Pamelia and Adeline Andrus Benson
by Minnie Egan Anderson
excerpted from John Henry Evans and Minnie Egan Anderson, Ezra Taft Benson: Pioneer—Statesman—Saint (Salt Lake City, Utah: Deseret News Press, 1947), pp. 336–40

    Adeline Andrus Benson, . . . 2nd wife of the pioneer Apostle Ezra T. Benson, suffered much for the gospel’s sake. Though frail and delicate in bodily strength, her ardent faith fanned stronger and brighter the flames of her testimony with each passing year of her life. Quiet and reserved, her sweet womanliness bespoke her refined and cultivated nature. As a young girl, in the fall of 1843, she came forward for baptism in Westfield, Massachusetts where a small branch of the church was organized. Together with a few others she was at that time baptized a member of the Church of Jesus Christ of Latter-day Saints. Because of the strong feeling of antipathy in that locality against the “Mormons,” Adeline, with other new converts in company with Ezra T. Benson, joined the main body of the Church in Nauvoo.

    Adeline was overjoyed to see her sister Pamelia who had married young Ezra Benson in Massachusetts twelve years before in 1831. Pamelia, too was a woman of high character.

    The sisters had been reared in comfortable and genteel surroundings. Their parents were cultured, well-to-do, God fearing people. A school teacher, Pamelia had a mind of her own–an inquiring mind. She had recognized the truthfulness of the gospel message as she heard it expounded by Sidney Rigdon. She had eagerly accepted the new faith. The fact that Adeline had been baptized a member made Pamelia’s cup full to overflowing.

    In the fall of 1843 Adeline desired to have Patriarch Hyrum Smith give her a blessing. Accompanied by Pamelia and Ezra T. Benson she went to his home. After the blessing was given, the Patriarch, in his fatherly way, talked to them about the newly revealed law of celestial marriage and explained the principle to them. “There would be sacrifice,” he said, “and there would be persecution because of it.” Their belief that this life was a continuation of the pre-existent life, that in God’s plan of eternal progression, the spirits, in the pre-existent state, could only progress to this world as they had mortal bodies created for them, to multiply and replenish the earth” because to the Latter-day Saints a sacred duty. The principle of plurality of wives in the law of celestial marriage was inaugurated to quickly build up God’s kingdom upon the earth.

    Struggling against persecution, poverty, disease, and the hardship of frontier life, these early builders of the church were to evidence such character, sincerity and devotion to principle as the world has seldom witnessed. Their accomplishments under such dire conditions have not been equaled in the records of history. Every mortal act they performed was done with a single purpose–to express their love of God and build upon the earth a righteous kingdom in preparation for the second coming of the Savior, which the ancient and modern prophets had foretold.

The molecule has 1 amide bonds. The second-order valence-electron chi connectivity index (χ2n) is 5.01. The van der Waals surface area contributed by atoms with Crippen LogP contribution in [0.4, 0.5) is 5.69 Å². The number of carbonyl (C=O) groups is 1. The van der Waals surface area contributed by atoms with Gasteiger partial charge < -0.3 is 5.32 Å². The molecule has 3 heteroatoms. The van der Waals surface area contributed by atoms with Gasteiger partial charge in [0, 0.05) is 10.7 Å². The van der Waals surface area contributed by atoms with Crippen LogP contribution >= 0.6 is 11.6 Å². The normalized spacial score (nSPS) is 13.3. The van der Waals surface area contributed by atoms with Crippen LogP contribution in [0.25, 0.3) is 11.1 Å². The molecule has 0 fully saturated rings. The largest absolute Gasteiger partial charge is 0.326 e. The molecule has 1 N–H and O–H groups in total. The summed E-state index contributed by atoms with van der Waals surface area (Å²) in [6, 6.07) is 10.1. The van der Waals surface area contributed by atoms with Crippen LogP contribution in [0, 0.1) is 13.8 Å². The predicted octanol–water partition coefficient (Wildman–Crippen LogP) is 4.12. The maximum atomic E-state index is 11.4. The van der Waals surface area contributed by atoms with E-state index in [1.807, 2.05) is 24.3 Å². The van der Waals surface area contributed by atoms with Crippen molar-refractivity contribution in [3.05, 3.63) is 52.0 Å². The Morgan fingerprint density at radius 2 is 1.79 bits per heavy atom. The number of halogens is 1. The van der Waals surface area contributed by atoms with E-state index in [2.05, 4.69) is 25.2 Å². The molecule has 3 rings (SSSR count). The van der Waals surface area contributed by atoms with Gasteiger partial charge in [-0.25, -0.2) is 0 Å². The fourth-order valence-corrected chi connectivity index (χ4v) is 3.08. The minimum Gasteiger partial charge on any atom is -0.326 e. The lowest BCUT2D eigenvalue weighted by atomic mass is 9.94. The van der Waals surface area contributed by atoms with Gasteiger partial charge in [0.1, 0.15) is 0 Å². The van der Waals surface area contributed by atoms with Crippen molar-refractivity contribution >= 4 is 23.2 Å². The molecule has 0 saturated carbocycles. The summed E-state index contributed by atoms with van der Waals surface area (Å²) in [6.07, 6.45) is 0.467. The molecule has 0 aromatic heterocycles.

The ties which bound Pamelia and Adeline grew stronger when Adeline in plural marriage became the second wife of Ezra T. Benson on April 27, 1844. With calm assurance that all would be well, they endured the Nauvoo expulsion without complaint. Pamelia sold her costly shawl for “means” to go west. Again we repeat a statement of praise given by Ezra T. Benson about his wives, Pamelia and Adeline, when he said that no matter how hard and rough the way, he had never heard a murmur pass their lips. To leave Nauvoo, which overlooked the Mississippi River, surrounded by wooded sections of land where rain soaked the earth bringing forth budding flowers and a velvet carpet of green; to journey across the forbidding plains to a country bleak, gray and unproductive, there to make a home, without an expression of grief or discouragement; surely this revealed the noble character and the staunch faith of these choice women.

    During the flight from Nauvoo in rain, mud and sleet they reached Richardson’s Point where Pamelia gave birth to her daughter Isabella in the cold frosty morning of March 9, 1846. The rain poured in under the tent, surrounding her where she lay. Brush and willows were gathered and placed under the bed to raise it up to keep her and the baby dry. Less than two months later at Garden Grove, Adeline had her first child, a son in their home, a wagon box. He was named George Taft Benson. Adeline’s faith and determination overcame her frailties and so before long they happily moved on from Garden Grove, which was a habitat of rattle snakes, to Mount Pisgah where they settled long enough to assist in breaking the land and planting corn and vegetables for those who would follow after. During this period they subsisted for weeks on parched meal and buttermilk; yet they kept in good health and the babies grew and thrived.

    Pamelia and Adeline with their children arrived in Salt Lake City October 2, 1847 in the company presided over by Charles Coulson Rich. This was about the time their husband arrived back in Winter Quarters to assist in the exodus of Saints to the West. Kind friends aided the sister until Elder Benson’s return in 1849.

    Pamelia became the mother of ten children. Adeline had only three. Her family may have been small in number, but through this faithful good woman, Adeline Andrus, and her husband, Ezra T. Benson has come a line of faithful children, grandchildren and great-grandchildren.

- End -